Btw, that very same jug is $28 at autozone.
 

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No, not while filling. While CHECKING the level of the fluid is when the vehicle is supposed to be running.
HI, not sure what the “filling v. Checking” distinction is. IMO, the fill & check procedure is integrated so to say; you can’t have one w/o the other. Specific example would be, just had my engine replaced on sept 4th,,, got it back from dealer and did a super thorough inspection of EVERYTHING.. among other serv dept fails, I noticed my atf fluid was low (turns out 25 ozs to be exact) and how I corrected was by adding and checking, adding and checking, etc until I saw it coming out of the check hole. Note, this HAD to be done whilst the engine was running. So in my case, checking & filling weren’t independent, but rather, a “synchronized “ event of sorts with both being done with car running.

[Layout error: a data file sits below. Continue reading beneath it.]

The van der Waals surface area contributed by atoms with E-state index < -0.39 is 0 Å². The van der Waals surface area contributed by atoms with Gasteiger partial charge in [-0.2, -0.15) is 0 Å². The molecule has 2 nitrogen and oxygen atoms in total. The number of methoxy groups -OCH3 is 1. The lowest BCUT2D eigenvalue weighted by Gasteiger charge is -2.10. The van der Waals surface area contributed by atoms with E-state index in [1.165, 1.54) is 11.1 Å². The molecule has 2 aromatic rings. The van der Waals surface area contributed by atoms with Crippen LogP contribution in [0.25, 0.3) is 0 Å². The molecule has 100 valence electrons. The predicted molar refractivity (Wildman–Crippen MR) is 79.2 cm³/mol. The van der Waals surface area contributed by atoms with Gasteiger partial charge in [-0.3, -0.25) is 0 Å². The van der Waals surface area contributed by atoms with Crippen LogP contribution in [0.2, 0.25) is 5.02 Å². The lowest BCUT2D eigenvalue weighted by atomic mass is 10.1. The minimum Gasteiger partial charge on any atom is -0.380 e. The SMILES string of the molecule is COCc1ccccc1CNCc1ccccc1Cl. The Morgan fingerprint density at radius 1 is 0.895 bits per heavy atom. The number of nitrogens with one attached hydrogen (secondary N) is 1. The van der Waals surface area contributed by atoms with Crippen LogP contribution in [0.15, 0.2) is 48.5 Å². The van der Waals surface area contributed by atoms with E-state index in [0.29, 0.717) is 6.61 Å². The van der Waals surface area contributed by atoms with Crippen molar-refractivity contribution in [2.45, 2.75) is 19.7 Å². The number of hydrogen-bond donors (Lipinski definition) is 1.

Ty for reply!
 

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HI, not sure what the “filling v. Checking” distinction is. IMO, the fill & check procedure is integrated so to say; you can’t have one w/o the other. Specific example would be, just had my engine replaced on sept 4th,,, got it back from dealer and did a super thorough inspection of EVERYTHING.. among other serv dept fails, I noticed my atf fluid was low (turns out 25 ozs to be exact) and how I corrected was by adding and checking, adding and checking, etc until I saw it coming out of the check hole. Note, this HAD to be done whilst the engine was running. So in my case, checking & filling weren’t independent, but rather, a “synchronized “ event of sorts with both being done with car running.